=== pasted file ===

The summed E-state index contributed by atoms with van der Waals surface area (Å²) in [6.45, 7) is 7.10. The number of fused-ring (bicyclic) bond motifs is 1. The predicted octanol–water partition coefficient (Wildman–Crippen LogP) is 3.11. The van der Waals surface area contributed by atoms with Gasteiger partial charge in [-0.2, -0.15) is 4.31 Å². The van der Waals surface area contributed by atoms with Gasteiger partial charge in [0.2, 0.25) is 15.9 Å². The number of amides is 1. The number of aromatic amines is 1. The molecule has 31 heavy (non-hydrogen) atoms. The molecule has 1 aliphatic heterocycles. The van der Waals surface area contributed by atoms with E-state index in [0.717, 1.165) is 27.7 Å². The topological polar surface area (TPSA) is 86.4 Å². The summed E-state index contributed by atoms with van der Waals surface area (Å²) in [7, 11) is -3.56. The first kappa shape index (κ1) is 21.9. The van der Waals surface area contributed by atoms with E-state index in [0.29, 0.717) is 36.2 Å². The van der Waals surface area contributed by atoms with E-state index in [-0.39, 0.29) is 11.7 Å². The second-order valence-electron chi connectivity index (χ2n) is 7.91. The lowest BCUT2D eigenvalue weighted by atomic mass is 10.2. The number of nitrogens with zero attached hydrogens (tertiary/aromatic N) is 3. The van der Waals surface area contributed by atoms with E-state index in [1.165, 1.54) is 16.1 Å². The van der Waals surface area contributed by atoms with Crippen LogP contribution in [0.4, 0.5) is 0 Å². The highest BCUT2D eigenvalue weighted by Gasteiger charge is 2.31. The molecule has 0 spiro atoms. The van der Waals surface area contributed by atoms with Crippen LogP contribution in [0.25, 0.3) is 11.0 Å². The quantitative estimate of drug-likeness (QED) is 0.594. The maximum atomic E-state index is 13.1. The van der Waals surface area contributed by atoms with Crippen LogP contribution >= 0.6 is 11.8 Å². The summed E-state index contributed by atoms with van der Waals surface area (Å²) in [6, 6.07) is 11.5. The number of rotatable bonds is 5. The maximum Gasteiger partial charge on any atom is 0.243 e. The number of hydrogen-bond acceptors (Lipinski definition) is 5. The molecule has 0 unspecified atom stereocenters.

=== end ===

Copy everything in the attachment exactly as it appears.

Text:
The summed E-state index contributed by atoms with van der Waals surface area (Å²) in [6.45, 7) is 7.10. The number of fused-ring (bicyclic) bond motifs is 1. The predicted octanol–water partition coefficient (Wildman–Crippen LogP) is 3.11. The van der Waals surface area contributed by atoms with Gasteiger partial charge in [-0.2, -0.15) is 4.31 Å². The van der Waals surface area contributed by atoms with Gasteiger partial charge in [0.2, 0.25) is 15.9 Å². The number of amides is 1. The number of aromatic amines is 1. The molecule has 31 heavy (non-hydrogen) atoms. The molecule has 1 aliphatic heterocycles. The van der Waals surface area contributed by atoms with E-state index in [0.717, 1.165) is 27.7 Å². The topological polar surface area (TPSA) is 86.4 Å². The summed E-state index contributed by atoms with van der Waals surface area (Å²) in [7, 11) is -3.56. The first kappa shape index (κ1) is 21.9. The van der Waals surface area contributed by atoms with E-state index in [0.29, 0.717) is 36.2 Å². The van der Waals surface area contributed by atoms with E-state index in [-0.39, 0.29) is 11.7 Å². The second-order valence-electron chi connectivity index (χ2n) is 7.91. The lowest BCUT2D eigenvalue weighted by atomic mass is 10.2. The number of nitrogens with zero attached hydrogens (tertiary/aromatic N) is 3. The van der Waals surface area contributed by atoms with E-state index in [1.165, 1.54) is 16.1 Å². The van der Waals surface area contributed by atoms with Crippen LogP contribution in [0.4, 0.5) is 0 Å². The highest BCUT2D eigenvalue weighted by Gasteiger charge is 2.31. The molecule has 0 spiro atoms. The van der Waals surface area contributed by atoms with Crippen LogP contribution in [0.25, 0.3) is 11.0 Å². The quantitative estimate of drug-likeness (QED) is 0.594. The maximum atomic E-state index is 13.1. The van der Waals surface area contributed by atoms with Crippen LogP contribution >= 0.6 is 11.8 Å². The summed E-state index contributed by atoms with van der Waals surface area (Å²) in [6, 6.07) is 11.5. The number of rotatable bonds is 5. The maximum Gasteiger partial charge on any atom is 0.243 e. The number of hydrogen-bond acceptors (Lipinski definition) is 5. The molecule has 0 unspecified atom stereocenters.